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It’s not really a Gay gesture

 
 
jcboy
 
Reply Thu 10 May, 2012 07:15 pm
While going through some of my parent’s things I found this old painting. I had forgotten all about it. I showed it to a friend of mine and he said that’s so Gay!

Of course there are definitely gay gestures and codes, but this pose wasn’t one of them.

My father once told me what this actual pose meant but I don’t recall at the moment. Perhaps someone on here might know.

http://desmond.imageshack.us/Himg189/scaled.php?server=189&filename=gaycv.jpg&res=landing
 
Rockhead
 
  1  
Reply Thu 10 May, 2012 07:18 pm
@jcboy,
the hand, or the rakish sword on the thrust hip...?
jcboy
 
  1  
Reply Thu 10 May, 2012 07:19 pm
@Rockhead,
hehe the hand gesture Smile
EqualityFLSTPete
 
  2  
Reply Thu 10 May, 2012 07:36 pm
@jcboy,
I never said it was a gay gesture, I said you were,
dlowan
 
  1  
Reply Thu 10 May, 2012 08:23 pm
@jcboy,
Pointing towards the future? A kind of optimistic Enlightenment gesture?
dlowan
 
  2  
Reply Thu 10 May, 2012 08:24 pm
@EqualityFLSTPete,
EqualityFLSTPete wrote:

I never said it was a gay gesture, I said you were,


I don't think a person can actually BE a gesture, can they?
0 Replies
 
Lustig Andrei
 
  1  
Reply Thu 10 May, 2012 08:54 pm
@dlowan,
Yeah, it kind of says , "Behold!"
ossobuco
 
  1  
Reply Thu 10 May, 2012 10:19 pm
@Lustig Andrei,
I'm betwixt by the tassel.
0 Replies
 
oolongteasup
 
  3  
Reply Thu 10 May, 2012 10:21 pm
@jcboy,
As the sort of foppish popinjay familiar with the quips and quirks that a young coxcomb such as you can but aspire to I assure you the gesticulation proffers a seat at the table.
farmerman
 
  1  
Reply Fri 11 May, 2012 02:29 am
@Lustig Andrei,
There are a bunch of paintings of William Penn with gestures similar to these. One of the paintings commemorates a land acquisition pact the Penn made with the indians which led to a "land Grab" that became known as the "Walking Purchase" Penn was shown holding a scroll in one hand and gesturing to the "savages" in a manner similar to this guy.

This painting attempts to commemorate the military cooking life of whoever the guy is. He is obviously a member of the fourth chefs squadron of the Royal Fusileers. His gesture is meant to show the proper way to hold a spatula
Nevertheless, Im always amazed at how boyish many of these subjects were made to look on canvas

Lustig Andrei
 
  1  
Reply Fri 11 May, 2012 02:35 am
@farmerman,
farmerman wrote:
This painting attempts to commemorate the military life of whoever the guy is. Im always amazed at how boyish many of these subjects were made to look on canvas


Many of these subjects were nothing more than boys. Remember, life expactancy was way, way lower back in those days than today. Teen-aged popinjays commanded mature men in battle. They were officers by the time they started to have to shave because they were "nobly born." The men they commanded were essentially chattel, landless farm boys. Just like today, soldiers were mainly kids.
0 Replies
 
Setanta
 
  1  
Reply Fri 11 May, 2012 03:23 am
Tempest in a teapot . . . two things are very difficult in portraitue: drapery (meaning how fabrics hang) and depicting the articulation of the bones of the hand. Look at the subject's right hand. In both that case, and in the gesture of the left hand, the artist is showing his mastery of his art. That's all, nothing more.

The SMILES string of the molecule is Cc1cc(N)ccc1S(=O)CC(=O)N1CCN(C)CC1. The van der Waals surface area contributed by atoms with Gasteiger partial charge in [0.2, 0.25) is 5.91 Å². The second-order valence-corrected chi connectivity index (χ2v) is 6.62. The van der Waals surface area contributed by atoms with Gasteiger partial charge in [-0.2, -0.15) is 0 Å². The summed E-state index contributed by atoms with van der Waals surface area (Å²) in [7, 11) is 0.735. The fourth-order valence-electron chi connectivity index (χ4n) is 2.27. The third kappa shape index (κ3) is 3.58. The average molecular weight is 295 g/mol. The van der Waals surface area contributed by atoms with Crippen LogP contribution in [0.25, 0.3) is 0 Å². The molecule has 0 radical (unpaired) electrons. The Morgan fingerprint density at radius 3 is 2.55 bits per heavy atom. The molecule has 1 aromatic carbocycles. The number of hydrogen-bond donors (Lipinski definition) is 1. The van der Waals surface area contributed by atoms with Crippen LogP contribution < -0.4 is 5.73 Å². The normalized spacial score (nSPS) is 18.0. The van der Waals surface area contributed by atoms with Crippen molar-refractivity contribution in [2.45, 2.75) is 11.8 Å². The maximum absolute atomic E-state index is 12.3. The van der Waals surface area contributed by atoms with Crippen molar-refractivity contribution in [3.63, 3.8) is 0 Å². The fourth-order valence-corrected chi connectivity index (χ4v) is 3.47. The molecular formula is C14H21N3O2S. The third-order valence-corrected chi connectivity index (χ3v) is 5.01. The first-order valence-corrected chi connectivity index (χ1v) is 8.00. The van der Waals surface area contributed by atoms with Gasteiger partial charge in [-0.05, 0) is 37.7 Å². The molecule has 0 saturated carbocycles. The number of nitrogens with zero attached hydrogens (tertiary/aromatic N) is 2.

0 Replies
 
Setanta
 
  1  
Reply Fri 11 May, 2012 03:38 am
http://4.bp.blogspot.com/_FrU7YkCzKcw/TBReUvgznOI/AAAAAAAAABk/igW_R6B2LgY/s1600/nelson.jpg

In this portrait of Horatio Nelson when he was about 21, the artist shows both hands articulated. (Later portraits don't because he no longer had two hands.)

http://1.bp.blogspot.com/_NGTgrdVoV8w/TUMask6W-pI/AAAAAAAACWQ/aAwp8rM-7cw/s1600/napoleon.jpg

In this early portrait of Napoleon, the artist is showing off. One hand is in a gauntlet, but the other is bare, and articulated. In addition, the artists shows that ridiculous cloak blowing around him, so he can show off his mastery of drapery.
0 Replies
 
izzythepush
 
  1  
Reply Fri 11 May, 2012 04:22 am
@jcboy,
Not sure if this is that relevant, but I think it's Bonnie Prince Charlie.

http://upload.wikimedia.org/wikipedia/en/thumb/2/2d/Carlos_Eduardo_Stuart_Infante_de_Anglais.jpg/220px-Carlos_Eduardo_Stuart_Infante_de_Anglais.jpg

http://en.wikipedia.org/wiki/Charles_Edward_Stuart

Hopes of a Jacobean/Catholic king were dashed with his defeat at Culloden, maybe the painting is trying to show that sense of loss.

These are just suggestions I can't really be certain it is him.
0 Replies
 
Sloan
 
  1  
Reply Fri 11 May, 2012 05:01 am
Interesting, I always thought in those days when a man posed with the palm of his hand up was to show wealth, his hands had never done hard labor, something to that effect.
0 Replies
 
jcboy
 
  1  
Reply Fri 11 May, 2012 04:14 pm
@oolongteasup,
That’s what I remember now, a seat to the table! Thank you

And Izzy he does kind of look like Bonnie Prince Charlie.

I also have the portrait of Napoleon, have that one in my living room but thinking of getting rid of it, it’s a large painting and a little too big for the wall I have it on. I think it would be perfect to donate to the next silent auction for the next breast cancer fund raiser!

http://desmond.imageshack.us/Himg137/scaled.php?server=137&filename=picdo.jpg&res=landing
dlowan
 
  1  
Reply Fri 11 May, 2012 05:12 pm
@jcboy,
Cool gryphon!
jcboy
 
  1  
Reply Fri 11 May, 2012 05:19 pm
@dlowan,
Thanks! He weighs about 300lbs. When I moved to Florida my neighbor actually built a wooden crate for him so the movers wouldn’t damage him, he made the trip unscratched!

I call him Merv Cool
dlowan
 
  1  
Reply Fri 11 May, 2012 05:23 pm
@jcboy,
Very clever.
0 Replies
 
 

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